7. Caffeine causes insomnia overtime

Caffeine does not cause insomnia, as popularly believed. Insomnia is a sleep disorder where people have problems falling and/or staying asleep. The fact is that caffeine can affect the human body for more than five hours. That way, it delays sleep, not preventing it. Caffeine is disposed from our system after a day or two. After that period, an individual shouldn’t have any problems with his sleep. The best solution is not to drink caffeinated drinks about six hours before going to sleep.

8. Caffeine can’t be fatal

Although it is highly uncommon, caffeine overdose is a real issue that can be fatal. The lethal amount of caffeine is roughly 10 grams which would be the equivalent to 30 cups of coffee. Sure, you’re probably not going to be drinking that much ‘joe’ in one day, but what about other sources of caffeine? With energy drinks and double shot espressos, not to mention caffeine pills, it’s easier than ever before to consume large quantities of caffeine in a short period of time. Additionally, nutrition labels can often be confusing for people to digest, especially teens and young adults. It’s easy to read that an energy drink has 80 mg of caffeine, but fail to realize that the whole can contains 3 or 4 servings!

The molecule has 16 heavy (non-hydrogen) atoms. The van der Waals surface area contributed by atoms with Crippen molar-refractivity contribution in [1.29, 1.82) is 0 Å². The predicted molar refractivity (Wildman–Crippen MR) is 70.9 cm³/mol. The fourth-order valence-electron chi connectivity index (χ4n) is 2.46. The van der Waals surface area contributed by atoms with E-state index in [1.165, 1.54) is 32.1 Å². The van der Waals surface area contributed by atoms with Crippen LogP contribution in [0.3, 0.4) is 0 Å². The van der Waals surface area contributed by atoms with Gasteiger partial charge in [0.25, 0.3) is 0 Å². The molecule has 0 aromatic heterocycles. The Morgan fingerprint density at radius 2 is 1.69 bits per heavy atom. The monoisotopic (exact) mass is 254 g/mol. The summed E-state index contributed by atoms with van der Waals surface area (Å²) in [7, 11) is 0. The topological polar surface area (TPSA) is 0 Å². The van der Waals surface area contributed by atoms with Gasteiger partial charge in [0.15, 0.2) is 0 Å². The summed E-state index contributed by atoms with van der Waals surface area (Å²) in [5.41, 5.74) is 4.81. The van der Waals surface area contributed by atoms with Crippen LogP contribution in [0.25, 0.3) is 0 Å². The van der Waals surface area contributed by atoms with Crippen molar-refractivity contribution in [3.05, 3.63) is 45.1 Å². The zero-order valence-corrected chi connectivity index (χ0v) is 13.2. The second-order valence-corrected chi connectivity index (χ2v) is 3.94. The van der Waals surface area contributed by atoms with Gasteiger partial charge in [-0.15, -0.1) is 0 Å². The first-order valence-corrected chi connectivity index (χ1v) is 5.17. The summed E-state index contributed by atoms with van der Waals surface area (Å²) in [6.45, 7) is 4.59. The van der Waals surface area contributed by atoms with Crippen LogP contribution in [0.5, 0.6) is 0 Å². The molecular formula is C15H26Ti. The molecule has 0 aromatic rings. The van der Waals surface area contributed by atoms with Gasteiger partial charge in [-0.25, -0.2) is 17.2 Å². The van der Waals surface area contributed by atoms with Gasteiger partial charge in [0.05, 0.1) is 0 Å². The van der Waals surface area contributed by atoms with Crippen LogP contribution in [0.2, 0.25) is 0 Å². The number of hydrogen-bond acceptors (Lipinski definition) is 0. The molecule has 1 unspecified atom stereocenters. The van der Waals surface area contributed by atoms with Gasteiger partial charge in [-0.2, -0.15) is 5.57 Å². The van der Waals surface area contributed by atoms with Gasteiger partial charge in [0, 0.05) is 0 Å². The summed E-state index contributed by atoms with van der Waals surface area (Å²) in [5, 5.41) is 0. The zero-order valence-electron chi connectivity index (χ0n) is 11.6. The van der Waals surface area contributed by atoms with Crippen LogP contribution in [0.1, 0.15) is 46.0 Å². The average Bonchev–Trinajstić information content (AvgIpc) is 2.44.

How much caffeine do I really need?

A popular paradigm for many students is: “Overwork is good work.” With caffeine, juggling academic responsibilities and social relationships becomes easier. We often rely on caffeine in place of healthy habits such as maintaining a regular sleep schedule. Students also assume that the amount of caffeine they consume is inconsequential as long as they can complete their work. The reality, however, is that we consume more caffeine than we need to obtain the cognitive boost we need which is achievable with lower doses. As a result, we become more susceptible to experiencing symptoms of caffeine dependence and withdrawal which can be unpleasant. Unfortunately, there is not a clear and reliable recommendation for how much caffeine is “reasonable” or “good.” It is also difficult to figure out how much caffeine is in your favorite beverages since companies are not required to label their products with caffeine content.